It’s been four years since London DIY punks Big Joanie released their debut album, and with their second full length record Back Home, the trio have morphed beyond the archetypal lo-fi punk of their early days, into a weightier force not bound by genre, but by ethos instead.
With the eerie neopagan folk of ‘Cactus Tree’ opening the record, Big Joanie are intriguing right from the start of their new album. Back Home investigates the different ideas of what the word ‘home’ could mean, especially to members of diasporic communities. A sense of displacement, of multiple belonging, is really felt in the threads of Back Home, the result often feeling more unsettling than it does assuring or comforting.
There are a handful of truly great songs on the record which stand out above the rest, especially in those moments when Big Joanie bring synths to the forefront of their songwriting more than they have done with previous material. Take the wavy trance of ‘Confident Man’, or the dramatic and dreamy ‘Your Words’ which tackle Talk Talk and Siouxsie Sioux-style theatrics. The album’s final track ‘Sainted’ is a true epic too, a dark and twisted fable that’s almost prog rock, with dancing synths that protrude through constrained vocals. It’s nearly five minutes long, and you don’t ever want it to end.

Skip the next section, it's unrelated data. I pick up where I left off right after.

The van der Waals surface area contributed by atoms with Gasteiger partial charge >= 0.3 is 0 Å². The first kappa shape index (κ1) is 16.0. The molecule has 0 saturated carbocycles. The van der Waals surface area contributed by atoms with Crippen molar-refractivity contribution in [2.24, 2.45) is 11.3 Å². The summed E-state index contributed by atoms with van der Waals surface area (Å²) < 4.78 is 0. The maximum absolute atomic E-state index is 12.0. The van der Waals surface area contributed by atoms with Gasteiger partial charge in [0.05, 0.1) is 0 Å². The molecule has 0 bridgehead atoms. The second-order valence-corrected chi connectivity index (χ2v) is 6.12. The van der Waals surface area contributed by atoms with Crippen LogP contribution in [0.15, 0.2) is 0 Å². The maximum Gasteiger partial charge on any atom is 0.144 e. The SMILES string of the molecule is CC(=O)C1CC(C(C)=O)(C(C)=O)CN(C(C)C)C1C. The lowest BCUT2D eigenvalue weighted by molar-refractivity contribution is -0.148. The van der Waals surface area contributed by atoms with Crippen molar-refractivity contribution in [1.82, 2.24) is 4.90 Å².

It’s in these compositions where Big Joanie’s virtuosity feels most coherent and exciting. Less punk? Sure, but capable of becoming real innovators of their craft with cross-genre appeal? Definitely.